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Guest Thinkers

Surveillance society, safe schools

[cross-posted at LeaderTalk]

Metal detectors. Dog sniffs. Networked surveillance cameras. Bar

codes. Swipe cards. Biometrics. Thermal imaging. Wire taps and

electronic communication monitoring. Blood and urine testing. Cell

phone, pager, and transit card tracking. Radio frequency identification

(RFID) tags. Facial recognition software. GPS tracking. Correlation of

disparate online databases. Microchip implantation. National identity

cards. Everyware. And so on…

We are rapidly approaching a time where every move – every action – can be monitored, archived, and correlated. The right of privacy precious to many is rapidly disappearing as we trade it for safety and convenience. The surveillance society is right around the corner, if it’s not already here.

On the school front, many administrators dispense with students’ 4th

Amendment rights in the name of ‘safety.’ They know what the law says,

but community pressures or perceived dangers outweigh Constitutional

rights. Many of these administrators are in schools with no history of

violence or threats. But Columbine freaked everyone out – if it could happen there, it could happen anywhere – so anything goes when it comes to student rights.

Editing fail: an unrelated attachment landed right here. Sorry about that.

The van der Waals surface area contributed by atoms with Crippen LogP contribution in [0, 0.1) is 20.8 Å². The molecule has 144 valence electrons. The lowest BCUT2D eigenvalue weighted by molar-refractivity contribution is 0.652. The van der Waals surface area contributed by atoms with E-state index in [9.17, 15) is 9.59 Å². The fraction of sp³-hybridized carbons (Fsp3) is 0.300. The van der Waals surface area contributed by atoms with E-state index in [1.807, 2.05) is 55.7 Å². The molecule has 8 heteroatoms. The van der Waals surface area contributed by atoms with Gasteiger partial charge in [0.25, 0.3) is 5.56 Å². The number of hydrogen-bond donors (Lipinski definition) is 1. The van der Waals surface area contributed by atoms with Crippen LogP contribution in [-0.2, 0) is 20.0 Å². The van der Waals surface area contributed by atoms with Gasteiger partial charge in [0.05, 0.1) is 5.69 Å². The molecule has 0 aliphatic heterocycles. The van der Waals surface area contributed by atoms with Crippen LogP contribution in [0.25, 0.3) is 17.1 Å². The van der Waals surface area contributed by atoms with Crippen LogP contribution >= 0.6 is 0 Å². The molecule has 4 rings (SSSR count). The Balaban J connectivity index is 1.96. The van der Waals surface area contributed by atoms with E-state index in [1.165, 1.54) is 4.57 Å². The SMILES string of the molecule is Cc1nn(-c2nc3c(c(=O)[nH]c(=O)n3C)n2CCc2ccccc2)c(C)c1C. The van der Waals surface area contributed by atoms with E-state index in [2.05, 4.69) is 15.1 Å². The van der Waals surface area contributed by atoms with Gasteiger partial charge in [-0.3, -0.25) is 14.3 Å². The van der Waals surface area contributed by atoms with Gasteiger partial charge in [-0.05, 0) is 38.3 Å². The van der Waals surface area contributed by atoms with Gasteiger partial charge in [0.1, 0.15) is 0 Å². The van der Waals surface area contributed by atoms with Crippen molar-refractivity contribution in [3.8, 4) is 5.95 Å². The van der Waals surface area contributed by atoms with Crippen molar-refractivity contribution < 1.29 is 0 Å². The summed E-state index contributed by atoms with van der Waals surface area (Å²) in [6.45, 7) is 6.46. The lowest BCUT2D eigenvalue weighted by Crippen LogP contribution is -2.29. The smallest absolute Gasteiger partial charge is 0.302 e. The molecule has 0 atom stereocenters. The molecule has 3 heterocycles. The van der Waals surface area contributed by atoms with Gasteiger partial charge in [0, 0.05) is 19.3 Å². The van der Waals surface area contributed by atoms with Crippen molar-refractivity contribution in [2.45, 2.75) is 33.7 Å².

Benjamin Franklin

said, “Those who would give up Essential Liberty to purchase a little

Temporary Safety, deserve neither Liberty nor Safety.” The United

States Supreme Court, in West Virginia Board of Ed. v. Barnette,

said, “That they are educating the young for citizenship is reason for

scrupulous protection of Constitutional freedoms of the individual, if

we are not to strangle the free mind at its source and teach youth to discount important principles of our government as mere platitudes.”

As leaders, we should be discussing these issues – with each other,

with our communities, with our students. Do we really want to live in a

surveillance society? Do we still care about the 4th Amendment right to

be free from suspicionless search? What is the proper balance between

legitimate concern and undifferentiated fear? What kind of world do we want to leave for our children?


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